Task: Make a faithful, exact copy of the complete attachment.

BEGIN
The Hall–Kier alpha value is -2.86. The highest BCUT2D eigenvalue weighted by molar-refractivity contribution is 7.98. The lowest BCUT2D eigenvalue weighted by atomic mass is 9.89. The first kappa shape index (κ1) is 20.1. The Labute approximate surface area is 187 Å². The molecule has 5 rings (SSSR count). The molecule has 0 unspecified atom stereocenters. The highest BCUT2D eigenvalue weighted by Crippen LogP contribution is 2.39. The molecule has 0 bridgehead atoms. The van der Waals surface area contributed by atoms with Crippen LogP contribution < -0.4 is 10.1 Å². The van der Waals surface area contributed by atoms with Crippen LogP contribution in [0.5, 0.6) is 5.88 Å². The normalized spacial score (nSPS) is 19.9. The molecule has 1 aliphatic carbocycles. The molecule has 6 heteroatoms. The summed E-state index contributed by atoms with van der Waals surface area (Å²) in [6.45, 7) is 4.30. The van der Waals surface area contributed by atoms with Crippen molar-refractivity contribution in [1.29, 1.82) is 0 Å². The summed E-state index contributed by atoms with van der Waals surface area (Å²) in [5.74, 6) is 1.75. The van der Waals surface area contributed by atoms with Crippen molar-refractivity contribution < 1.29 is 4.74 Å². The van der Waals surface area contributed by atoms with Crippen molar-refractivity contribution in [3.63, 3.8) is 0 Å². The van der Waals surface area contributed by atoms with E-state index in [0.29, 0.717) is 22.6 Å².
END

The Hall–Kier alpha value is -2.86. The highest BCUT2D eigenvalue weighted by molar-refractivity contribution is 7.98. The lowest BCUT2D eigenvalue weighted by atomic mass is 9.89. The first kappa shape index (κ1) is 20.1. The Labute approximate surface area is 187 Å². The molecule has 5 rings (SSSR count). The molecule has 0 unspecified atom stereocenters. The highest BCUT2D eigenvalue weighted by Crippen LogP contribution is 2.39. The molecule has 0 bridgehead atoms. The van der Waals surface area contributed by atoms with Crippen LogP contribution < -0.4 is 10.1 Å². The van der Waals surface area contributed by atoms with Crippen LogP contribution in [0.5, 0.6) is 5.88 Å². The normalized spacial score (nSPS) is 19.9. The molecule has 1 aliphatic carbocycles. The molecule has 6 heteroatoms. The summed E-state index contributed by atoms with van der Waals surface area (Å²) in [6.45, 7) is 4.30. The van der Waals surface area contributed by atoms with Crippen molar-refractivity contribution in [1.29, 1.82) is 0 Å². The summed E-state index contributed by atoms with van der Waals surface area (Å²) in [5.74, 6) is 1.75. The van der Waals surface area contributed by atoms with Crippen molar-refractivity contribution < 1.29 is 4.74 Å². The van der Waals surface area contributed by atoms with Crippen molar-refractivity contribution in [3.63, 3.8) is 0 Å². The van der Waals surface area contributed by atoms with E-state index in [0.29, 0.717) is 22.6 Å².